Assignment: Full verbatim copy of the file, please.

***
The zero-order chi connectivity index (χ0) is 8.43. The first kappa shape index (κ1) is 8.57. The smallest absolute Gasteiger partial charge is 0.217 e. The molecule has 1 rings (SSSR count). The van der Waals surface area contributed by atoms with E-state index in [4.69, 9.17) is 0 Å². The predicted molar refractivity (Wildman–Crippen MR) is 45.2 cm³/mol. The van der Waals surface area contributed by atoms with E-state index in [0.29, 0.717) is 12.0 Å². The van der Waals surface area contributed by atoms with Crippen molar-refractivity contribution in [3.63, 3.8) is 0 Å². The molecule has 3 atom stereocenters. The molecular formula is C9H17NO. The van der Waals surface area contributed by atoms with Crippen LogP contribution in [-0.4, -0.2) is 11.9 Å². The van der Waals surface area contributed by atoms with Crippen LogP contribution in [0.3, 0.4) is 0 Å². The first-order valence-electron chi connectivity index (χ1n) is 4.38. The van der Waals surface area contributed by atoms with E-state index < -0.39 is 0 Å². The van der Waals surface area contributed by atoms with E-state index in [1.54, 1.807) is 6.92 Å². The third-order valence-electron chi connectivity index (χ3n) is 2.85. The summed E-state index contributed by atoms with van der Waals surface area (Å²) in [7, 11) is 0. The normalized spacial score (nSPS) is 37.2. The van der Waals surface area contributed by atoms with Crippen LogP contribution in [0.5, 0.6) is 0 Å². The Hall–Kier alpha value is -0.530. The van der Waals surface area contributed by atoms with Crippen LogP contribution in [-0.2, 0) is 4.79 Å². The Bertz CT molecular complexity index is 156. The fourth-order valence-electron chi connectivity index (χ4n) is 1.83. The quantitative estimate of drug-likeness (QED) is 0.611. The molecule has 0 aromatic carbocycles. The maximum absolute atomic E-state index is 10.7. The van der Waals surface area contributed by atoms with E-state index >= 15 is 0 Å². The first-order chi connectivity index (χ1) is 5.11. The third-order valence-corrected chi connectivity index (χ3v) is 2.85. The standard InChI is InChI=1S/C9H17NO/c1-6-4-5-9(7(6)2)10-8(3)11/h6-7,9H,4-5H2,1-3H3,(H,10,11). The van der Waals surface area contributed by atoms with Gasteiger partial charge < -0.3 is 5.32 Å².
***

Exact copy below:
The zero-order chi connectivity index (χ0) is 8.43. The first kappa shape index (κ1) is 8.57. The smallest absolute Gasteiger partial charge is 0.217 e. The molecule has 1 rings (SSSR count). The van der Waals surface area contributed by atoms with E-state index in [4.69, 9.17) is 0 Å². The predicted molar refractivity (Wildman–Crippen MR) is 45.2 cm³/mol. The van der Waals surface area contributed by atoms with E-state index in [0.29, 0.717) is 12.0 Å². The van der Waals surface area contributed by atoms with Crippen molar-refractivity contribution in [3.63, 3.8) is 0 Å². The molecule has 3 atom stereocenters. The molecular formula is C9H17NO. The van der Waals surface area contributed by atoms with Crippen LogP contribution in [-0.4, -0.2) is 11.9 Å². The van der Waals surface area contributed by atoms with Crippen LogP contribution in [0.3, 0.4) is 0 Å². The first-order valence-electron chi connectivity index (χ1n) is 4.38. The van der Waals surface area contributed by atoms with E-state index < -0.39 is 0 Å². The van der Waals surface area contributed by atoms with E-state index in [1.54, 1.807) is 6.92 Å². The third-order valence-electron chi connectivity index (χ3n) is 2.85. The summed E-state index contributed by atoms with van der Waals surface area (Å²) in [7, 11) is 0. The normalized spacial score (nSPS) is 37.2. The van der Waals surface area contributed by atoms with Crippen LogP contribution in [0.5, 0.6) is 0 Å². The Hall–Kier alpha value is -0.530. The van der Waals surface area contributed by atoms with Crippen LogP contribution in [-0.2, 0) is 4.79 Å². The Bertz CT molecular complexity index is 156. The fourth-order valence-electron chi connectivity index (χ4n) is 1.83. The quantitative estimate of drug-likeness (QED) is 0.611. The molecule has 0 aromatic carbocycles. The maximum absolute atomic E-state index is 10.7. The van der Waals surface area contributed by atoms with E-state index >= 15 is 0 Å². The first-order chi connectivity index (χ1) is 5.11. The third-order valence-corrected chi connectivity index (χ3v) is 2.85. The standard InChI is InChI=1S/C9H17NO/c1-6-4-5-9(7(6)2)10-8(3)11/h6-7,9H,4-5H2,1-3H3,(H,10,11). The van der Waals surface area contributed by atoms with Gasteiger partial charge < -0.3 is 5.32 Å².